When Roger Jobs first started as an entry-level car salesman, few could have guessed he would rise to own one of the top Porsche, Audi and Volkswagen dealerships in the country. Yet, that’s exactly what this gifted entrepreneur did – and he had a lot of fun along the way.
Born and raised in Seattle, Jobs attended the University of Washington before serving in-country in the U.S. Airforce during the Vietnam War. Afterward, he attended Highline Community College and returned to the University of Washington. He was interested in pre-med but dropped out to pursue other passions. “Like Bill Gates did at the University of Washington, I didn’t graduate,” Jobs says with a laugh.
Young Jobs found employment as a car salesman in Everett with Humphry Volkswagen Porsche Audi, selling the same brands he does over three decades later. “I needed a job,” he says.
Jobs thinks the decision was inspired not just by need, but also by his positive memories of new cars. As a child, Jobs’ father purchased a new car every year. He and his family enjoyed the shiny new vehicles. “He didn’t come from a wealthy family,” Jobs recalls of his father, “but he would go in and negotiate a really good deal. Then he would sell it again within the year for a really close price to what he got it for. He was sort of a car guy and, whether I knew it or not at the time, it piqued my interest in the car business.”
Roger Jobs purchased his first sports car in 1972 – a Triumph TR6. His passion for sports cars led him to amateur racing. From 1972 to 1980, Jobs spent his spare time on the track, competing in races around the Pacific Northwest from Seattle to Portland, to the Mission Raceway in Canada. He loved every minute of it – and he was good, too. He was the Pacific Northwest Stock Champion in 1976. “This was the most competitive because everybody had to drive an equal car,” he says.
According to Jobs, “Racing is a bit like golf.” Each track is unique and offers a different experience. “It’s always the challenge of doing your best,” he says. Also, much like golf, amateur racing is a passion sport and Jobs’ passion was undeniable.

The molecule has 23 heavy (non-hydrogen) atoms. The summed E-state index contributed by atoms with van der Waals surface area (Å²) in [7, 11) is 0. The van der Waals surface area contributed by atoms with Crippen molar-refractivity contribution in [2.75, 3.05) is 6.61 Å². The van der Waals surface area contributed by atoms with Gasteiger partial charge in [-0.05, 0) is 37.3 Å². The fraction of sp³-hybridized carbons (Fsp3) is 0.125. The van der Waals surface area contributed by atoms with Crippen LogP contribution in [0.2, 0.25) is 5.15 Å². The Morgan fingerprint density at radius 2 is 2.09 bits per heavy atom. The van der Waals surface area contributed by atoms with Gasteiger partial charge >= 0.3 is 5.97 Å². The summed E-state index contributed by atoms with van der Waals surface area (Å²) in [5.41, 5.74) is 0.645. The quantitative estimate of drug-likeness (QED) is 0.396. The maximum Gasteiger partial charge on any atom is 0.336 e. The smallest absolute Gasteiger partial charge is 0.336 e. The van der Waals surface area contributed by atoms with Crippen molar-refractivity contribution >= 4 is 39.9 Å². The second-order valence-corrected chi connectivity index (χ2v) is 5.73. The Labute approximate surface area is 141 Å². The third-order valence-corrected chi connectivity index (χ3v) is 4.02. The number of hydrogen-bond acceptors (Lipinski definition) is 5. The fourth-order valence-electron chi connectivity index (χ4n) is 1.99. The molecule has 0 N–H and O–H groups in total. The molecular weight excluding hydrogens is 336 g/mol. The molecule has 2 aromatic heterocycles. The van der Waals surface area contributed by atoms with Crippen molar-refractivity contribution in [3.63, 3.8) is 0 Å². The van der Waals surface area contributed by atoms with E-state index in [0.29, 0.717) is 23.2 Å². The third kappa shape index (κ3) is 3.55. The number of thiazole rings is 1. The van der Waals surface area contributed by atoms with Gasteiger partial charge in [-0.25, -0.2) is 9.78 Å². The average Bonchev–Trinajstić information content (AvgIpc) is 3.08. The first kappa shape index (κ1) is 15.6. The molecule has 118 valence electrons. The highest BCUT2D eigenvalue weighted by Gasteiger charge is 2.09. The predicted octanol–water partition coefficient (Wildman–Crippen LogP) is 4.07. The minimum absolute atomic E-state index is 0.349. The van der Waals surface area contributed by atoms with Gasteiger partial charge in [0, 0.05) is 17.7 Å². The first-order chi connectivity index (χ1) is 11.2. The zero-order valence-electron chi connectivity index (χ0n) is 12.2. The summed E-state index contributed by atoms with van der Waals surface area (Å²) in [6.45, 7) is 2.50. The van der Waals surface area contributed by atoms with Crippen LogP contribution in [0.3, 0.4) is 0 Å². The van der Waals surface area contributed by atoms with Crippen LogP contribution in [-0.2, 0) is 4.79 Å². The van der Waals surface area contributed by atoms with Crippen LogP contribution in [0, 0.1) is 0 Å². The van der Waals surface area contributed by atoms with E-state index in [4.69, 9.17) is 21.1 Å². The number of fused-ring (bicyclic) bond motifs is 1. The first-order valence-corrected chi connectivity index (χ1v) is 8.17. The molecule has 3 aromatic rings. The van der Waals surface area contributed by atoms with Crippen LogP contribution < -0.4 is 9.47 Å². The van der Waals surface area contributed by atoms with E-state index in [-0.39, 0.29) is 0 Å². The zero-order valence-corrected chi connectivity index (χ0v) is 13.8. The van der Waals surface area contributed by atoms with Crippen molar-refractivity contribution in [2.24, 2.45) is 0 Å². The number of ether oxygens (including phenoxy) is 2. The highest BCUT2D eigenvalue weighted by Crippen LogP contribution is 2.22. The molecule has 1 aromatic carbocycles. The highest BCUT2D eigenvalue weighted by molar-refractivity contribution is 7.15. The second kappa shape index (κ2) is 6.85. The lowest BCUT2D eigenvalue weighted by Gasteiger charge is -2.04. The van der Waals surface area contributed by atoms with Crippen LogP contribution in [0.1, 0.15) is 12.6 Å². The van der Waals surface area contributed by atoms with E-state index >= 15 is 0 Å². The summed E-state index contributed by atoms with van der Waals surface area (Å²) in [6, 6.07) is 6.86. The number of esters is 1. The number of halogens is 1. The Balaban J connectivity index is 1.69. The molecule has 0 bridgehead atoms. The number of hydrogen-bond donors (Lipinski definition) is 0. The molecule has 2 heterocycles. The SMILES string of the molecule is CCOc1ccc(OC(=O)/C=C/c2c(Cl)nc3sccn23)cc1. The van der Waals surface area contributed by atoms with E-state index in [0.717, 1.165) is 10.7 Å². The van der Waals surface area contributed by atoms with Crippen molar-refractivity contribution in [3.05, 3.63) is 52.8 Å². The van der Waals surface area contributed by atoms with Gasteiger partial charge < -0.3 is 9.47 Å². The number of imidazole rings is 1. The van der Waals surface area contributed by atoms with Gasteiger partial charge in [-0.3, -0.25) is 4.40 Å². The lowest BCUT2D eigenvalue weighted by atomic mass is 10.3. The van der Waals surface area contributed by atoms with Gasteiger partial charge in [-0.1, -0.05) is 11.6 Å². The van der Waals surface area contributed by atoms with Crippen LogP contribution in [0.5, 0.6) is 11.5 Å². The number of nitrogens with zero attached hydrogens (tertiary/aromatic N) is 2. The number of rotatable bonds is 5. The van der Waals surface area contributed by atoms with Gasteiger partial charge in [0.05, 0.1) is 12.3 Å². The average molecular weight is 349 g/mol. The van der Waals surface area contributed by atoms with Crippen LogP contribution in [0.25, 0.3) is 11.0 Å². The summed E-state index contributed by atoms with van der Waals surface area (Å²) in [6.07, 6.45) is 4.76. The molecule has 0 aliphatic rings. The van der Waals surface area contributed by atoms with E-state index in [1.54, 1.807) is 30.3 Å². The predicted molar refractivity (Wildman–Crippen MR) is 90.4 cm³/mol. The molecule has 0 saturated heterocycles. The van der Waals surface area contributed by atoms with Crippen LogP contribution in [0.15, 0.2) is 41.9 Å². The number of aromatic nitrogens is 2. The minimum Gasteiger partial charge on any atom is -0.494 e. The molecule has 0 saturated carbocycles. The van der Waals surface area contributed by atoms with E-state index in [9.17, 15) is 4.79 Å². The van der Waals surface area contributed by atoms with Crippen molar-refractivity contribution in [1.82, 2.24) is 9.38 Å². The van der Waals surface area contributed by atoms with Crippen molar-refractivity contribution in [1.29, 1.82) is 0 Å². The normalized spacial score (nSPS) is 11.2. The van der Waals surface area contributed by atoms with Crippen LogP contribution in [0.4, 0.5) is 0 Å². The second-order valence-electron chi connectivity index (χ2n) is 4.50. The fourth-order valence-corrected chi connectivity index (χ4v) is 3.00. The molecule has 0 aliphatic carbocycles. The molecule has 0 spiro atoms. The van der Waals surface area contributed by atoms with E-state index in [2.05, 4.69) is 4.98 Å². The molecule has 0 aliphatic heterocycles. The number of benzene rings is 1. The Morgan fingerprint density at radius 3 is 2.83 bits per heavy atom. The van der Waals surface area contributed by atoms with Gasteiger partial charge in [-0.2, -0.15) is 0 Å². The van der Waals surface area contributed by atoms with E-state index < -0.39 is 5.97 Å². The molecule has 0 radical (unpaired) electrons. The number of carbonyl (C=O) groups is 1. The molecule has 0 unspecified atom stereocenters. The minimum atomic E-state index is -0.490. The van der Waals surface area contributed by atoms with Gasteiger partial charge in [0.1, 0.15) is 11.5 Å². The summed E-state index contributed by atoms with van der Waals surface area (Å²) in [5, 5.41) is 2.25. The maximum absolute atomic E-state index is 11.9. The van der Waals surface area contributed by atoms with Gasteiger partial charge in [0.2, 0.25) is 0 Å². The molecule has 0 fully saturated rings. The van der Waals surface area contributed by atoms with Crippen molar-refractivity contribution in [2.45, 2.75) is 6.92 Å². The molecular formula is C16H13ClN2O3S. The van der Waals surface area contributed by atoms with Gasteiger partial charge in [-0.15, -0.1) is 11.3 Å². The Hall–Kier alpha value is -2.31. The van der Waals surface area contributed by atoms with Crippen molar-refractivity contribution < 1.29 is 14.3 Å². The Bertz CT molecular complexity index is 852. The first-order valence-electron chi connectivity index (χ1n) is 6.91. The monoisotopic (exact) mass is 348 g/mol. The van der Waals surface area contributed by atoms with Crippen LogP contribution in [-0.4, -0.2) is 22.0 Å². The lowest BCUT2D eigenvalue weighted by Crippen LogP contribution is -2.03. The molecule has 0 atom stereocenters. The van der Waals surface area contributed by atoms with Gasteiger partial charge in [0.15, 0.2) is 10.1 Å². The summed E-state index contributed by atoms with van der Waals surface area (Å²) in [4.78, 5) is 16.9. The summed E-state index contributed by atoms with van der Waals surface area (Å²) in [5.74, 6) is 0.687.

In the late 1970s, the cost of racing began to accelerate as quickly as the vehicles themselves, tripling in just five years due to high inflation and other factors. “The reward was the enjoyment of it and your accomplishment as a driver,” Jobs says, “but economically it was very expensive. I think when tires got to be $100 apiece, I didn’t need to go to the track anymore.”
His love for racing was far from over, however. Just a few years ago, Jobs went to the 24 Hours of Le Mans race in Le Mans, France.
Throughout, Jobs continued to sell cars. He enjoyed interacting with a variety of people and helping them find the vehicle they needed. “It’s a people business,” he says.
Jobs still works with customers who have been buying cars from him since the ’70s. His gift for helping people allowed him to grow from sales to management. In 1985, he purchased a small A-frame chalet on Samish Way; a one-car showroom with a lot and 12 employees.
From there, Jobs continued to build his business, moving to his current Iowa Street location in 2001 and constructing a new building four years ago. Today they’ve been in business for 32 years – a remarkable feat for any industry – and have 64 employees. Several of his original employees stayed with the company, a few recently retiring and one still employed. “We have good longevity of employees,” Jobs says. “There’s not a lot of turnover. We try to make it as easy to work here as it is to buy a car here.”
Roger credits the company’s longevity to strong customer service and a top-notch team. “Everyone that works here is an integral part of the whole delivery and service process, from the porters washing cars to the car detailers,” he says. “You have to pay attention and touch all the bases every time.”
He also credits his success to the local community. “It’s been great to have community support since we first started,” he says.
And Jobs loves giving back to that community. When Roger Jobs Motors moved into its current building, they vacated a modular home office. Jobs saw potential. “I didn’t want a good building to go to waste if it was possible to use it,” he says.
He donated the building to Habitat for Humanity, along with an in-kind donation for relocating it. Habitat converted the house into a home on Kendall’s Poppy Lane for a family who lost theirs to a fire. The donation was life-changing for the new owner and his seven children.
Roger Jobs Motors also supports nearly 50 local charities through annual auction donations. The most popular item is a three-day Porsche for the Weekend, which non-profits often combine with hotel packages. “It’s a big revenue generator for them to be able to do that,” Jobs says. “It’s in the thousands of dollars.”
Roger Jobs has led a fascinating life full of adventure. From military service to car racing, he has been unafraid to take risks and try new things. Throughout, he built a thriving local business which, well, let’s just say they’ve come a long way since the A-Frame.